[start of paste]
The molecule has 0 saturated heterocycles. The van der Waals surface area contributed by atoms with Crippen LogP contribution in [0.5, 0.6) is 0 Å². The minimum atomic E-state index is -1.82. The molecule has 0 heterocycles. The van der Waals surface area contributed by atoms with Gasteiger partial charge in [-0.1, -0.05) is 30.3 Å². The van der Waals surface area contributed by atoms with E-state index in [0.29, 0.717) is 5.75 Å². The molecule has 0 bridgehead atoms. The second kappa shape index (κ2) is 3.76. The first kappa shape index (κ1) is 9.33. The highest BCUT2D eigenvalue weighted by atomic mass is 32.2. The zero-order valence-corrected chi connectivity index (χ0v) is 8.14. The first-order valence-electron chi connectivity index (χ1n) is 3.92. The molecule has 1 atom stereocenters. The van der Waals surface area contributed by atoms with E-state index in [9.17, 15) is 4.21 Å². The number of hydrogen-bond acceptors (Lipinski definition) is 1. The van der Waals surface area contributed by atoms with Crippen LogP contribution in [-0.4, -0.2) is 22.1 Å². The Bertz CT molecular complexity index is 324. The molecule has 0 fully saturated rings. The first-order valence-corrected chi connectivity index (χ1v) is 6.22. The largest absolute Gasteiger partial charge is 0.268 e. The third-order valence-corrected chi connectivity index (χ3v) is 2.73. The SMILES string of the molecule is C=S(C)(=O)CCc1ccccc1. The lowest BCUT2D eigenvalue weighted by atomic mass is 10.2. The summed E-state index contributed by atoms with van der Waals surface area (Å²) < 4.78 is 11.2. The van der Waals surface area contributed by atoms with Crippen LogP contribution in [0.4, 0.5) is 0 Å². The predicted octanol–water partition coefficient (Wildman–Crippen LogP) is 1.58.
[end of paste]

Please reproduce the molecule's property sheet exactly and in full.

The molecule has 0 saturated heterocycles. The van der Waals surface area contributed by atoms with Crippen LogP contribution in [0.5, 0.6) is 0 Å². The minimum atomic E-state index is -1.82. The molecule has 0 heterocycles. The van der Waals surface area contributed by atoms with Gasteiger partial charge in [-0.1, -0.05) is 30.3 Å². The van der Waals surface area contributed by atoms with E-state index in [0.29, 0.717) is 5.75 Å². The molecule has 0 bridgehead atoms. The second kappa shape index (κ2) is 3.76. The first kappa shape index (κ1) is 9.33. The highest BCUT2D eigenvalue weighted by atomic mass is 32.2. The zero-order valence-corrected chi connectivity index (χ0v) is 8.14. The first-order valence-electron chi connectivity index (χ1n) is 3.92. The molecule has 1 atom stereocenters. The van der Waals surface area contributed by atoms with E-state index in [9.17, 15) is 4.21 Å². The number of hydrogen-bond acceptors (Lipinski definition) is 1. The van der Waals surface area contributed by atoms with Crippen LogP contribution in [-0.4, -0.2) is 22.1 Å². The Bertz CT molecular complexity index is 324. The molecule has 0 fully saturated rings. The first-order valence-corrected chi connectivity index (χ1v) is 6.22. The largest absolute Gasteiger partial charge is 0.268 e. The third-order valence-corrected chi connectivity index (χ3v) is 2.73. The SMILES string of the molecule is C=S(C)(=O)CCc1ccccc1. The lowest BCUT2D eigenvalue weighted by atomic mass is 10.2. The summed E-state index contributed by atoms with van der Waals surface area (Å²) < 4.78 is 11.2. The van der Waals surface area contributed by atoms with Crippen LogP contribution in [0.4, 0.5) is 0 Å². The predicted octanol–water partition coefficient (Wildman–Crippen LogP) is 1.58.